You also need to memorize the answers to the questions you've
anticipated. You can type up a biography and a summary of your
novel/story and give that to the reporter. It will save time and
avoid possible mistakes.

For a radio interview, call up ahead of time and find out the
format. You want to know how long the show will be, if it will be
a question/answer interview, or if you will take questions from

Remember to keep your tone conversational and use anecdotes. With
radio, you can probably get away with using a couple of sheets of
notes containing key words for reference. Avoid using "like" and
"umm" in your speech. Practice on a tape recorder.

For a television interview, again, call up and find out the
format. Even small cable stations are now technologically
advanced and use teleprompters. The station may want you to
forward questions to the host beforehand.

As in radio, keep your tone conversational and use anecdotes.
Watch your hand gestures; too many can be distracting on TV.
Typically you will look at the host--not the camera--throughout
the interview, but ask ahead of time.

Also, dress properly. Red and blue are good colors for TV. Have a
friend videotape you to see what colors are right for you and to
practice presenting yourself.

Overall, it's best to start with the smaller local media, then
work your way up. Even if you follow all these tips, you will
probably make a few mistakes, and the smaller media will serve as
great practice. After all, isn't it better to make a mistake on
Channel 8 than Good Morning America?

And speaking of mistakes, after the newspaper article appears or
the radio or TV interview runs, you will likely find some minor
inaccuracies. Unless it is a huge mistake, don't call to
complain. The media has given you great free coverage and you
will need them again in the future. You want to stay on good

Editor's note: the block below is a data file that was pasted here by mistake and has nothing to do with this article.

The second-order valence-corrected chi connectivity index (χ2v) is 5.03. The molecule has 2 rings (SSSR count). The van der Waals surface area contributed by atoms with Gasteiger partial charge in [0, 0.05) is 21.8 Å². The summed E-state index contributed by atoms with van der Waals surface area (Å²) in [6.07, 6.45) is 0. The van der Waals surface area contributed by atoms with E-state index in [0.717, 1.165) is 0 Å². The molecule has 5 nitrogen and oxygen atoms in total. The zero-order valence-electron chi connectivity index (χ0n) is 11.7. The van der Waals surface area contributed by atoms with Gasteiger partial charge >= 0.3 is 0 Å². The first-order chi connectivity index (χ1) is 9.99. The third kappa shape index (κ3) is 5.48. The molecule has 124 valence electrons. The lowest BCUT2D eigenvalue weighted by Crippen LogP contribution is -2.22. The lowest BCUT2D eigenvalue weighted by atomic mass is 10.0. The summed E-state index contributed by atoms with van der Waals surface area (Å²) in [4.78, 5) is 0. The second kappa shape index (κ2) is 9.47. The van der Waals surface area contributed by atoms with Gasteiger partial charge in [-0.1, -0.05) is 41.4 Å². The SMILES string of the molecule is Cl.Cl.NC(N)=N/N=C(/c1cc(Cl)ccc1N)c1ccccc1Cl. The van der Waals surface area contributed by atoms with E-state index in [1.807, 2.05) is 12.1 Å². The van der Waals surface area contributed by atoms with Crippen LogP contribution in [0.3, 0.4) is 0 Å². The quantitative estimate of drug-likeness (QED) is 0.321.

Lastly, send a thank-you note to the interviewer. It's a small
thing to do, and it shows that you appreciate what they have done
for you.

Remember, a media interview is just like a job interview. You
have to sell yourself. And if you're prepared, you can guarantee
a great sale!


NJRW member Michelle Giles is deputy director of communications
for the New Jersey Assembly and frequently speaks on media
promotion for writers.  This article originally appeared in
"Spilled Candy".

Copyright (c) 2001 Michelle Giles

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       The Write Sites - Online Resources for Writers
       WRITING DESK: SASEs, Samples, Bylines, and Lead Time
            by Moira Allen
       Market Roundup/Writing Contests

                         THE WRITE SITES

Memoir Writing
Want to write your life story?  You'll find loads of tips on how
to get started, plus markets and contests for memoirs.

Fearless Reviews
If you're a self-publisher or independent press, you can get your
book(s) reviewed on this section of the "Fearless Books" site.

Synonyms for Said
Tired of "he said, she said" dialogue tags?  Here's a list of
possible alternatives (but use them sparingly!).

Copywriting FAQ
If you'd like to know what's involved in copywriting (advertising)
and how to get started, this FAQ answers a host of questions.

Write to Inspire
A new and inspiring resource for Christian writers (with some
tips that could help anyone).

Freelance Article Writing
A long article that is an excellent overview of how to prepare
and submit material and "establish and maintain good relationships
with magazine editors."

WRITING.COM - by Moira Allen - Your guide to making the most of
online resources and information for writers.  Find new markets,
learn online research secrets, get the most from networking
opportunities. Available as print or e-book; electronic edition
includes FREE bonus book, "1200 Online Resources for Writers."
For details, see http://www.booklocker.com/bookpages/writing.html

                         by Moira Allen (Moira Allen)

SASEs, Samples, Bylines and Lead Time

Q: I was going through some Writer's Market listings lately and
came across a few things that I did not understand.  They are:

1. #10 SASE(I'm aware that SASE means a Self-addressed Stamped
2. Byline given
3. Editorial lead time (? months)

Also, if I'm ordering sample copies, how do I determine how much
postage I'm supposed to put on the SASE? I do not live in the US.
Do you think it would be appropriate to call up a particular
publication's office to find out?

1. #10 SASE

A #10 envelope is the U.S. basic business-letter size envelope.
It's the size that would hold a letter on 8.5x11 paper, folded in
thirds. This may be a bit of a problem for you, as I imagine you
have a corresponding "standard" envelope that fits A4 paper --
which would be a little smaller in width than a #10. Thus, your
standard business envelope won't easily hold a typical U.S.
letter. However, I would go ahead and use it anyway; it won't
frustrate editors too badly to have to fold a letter a bit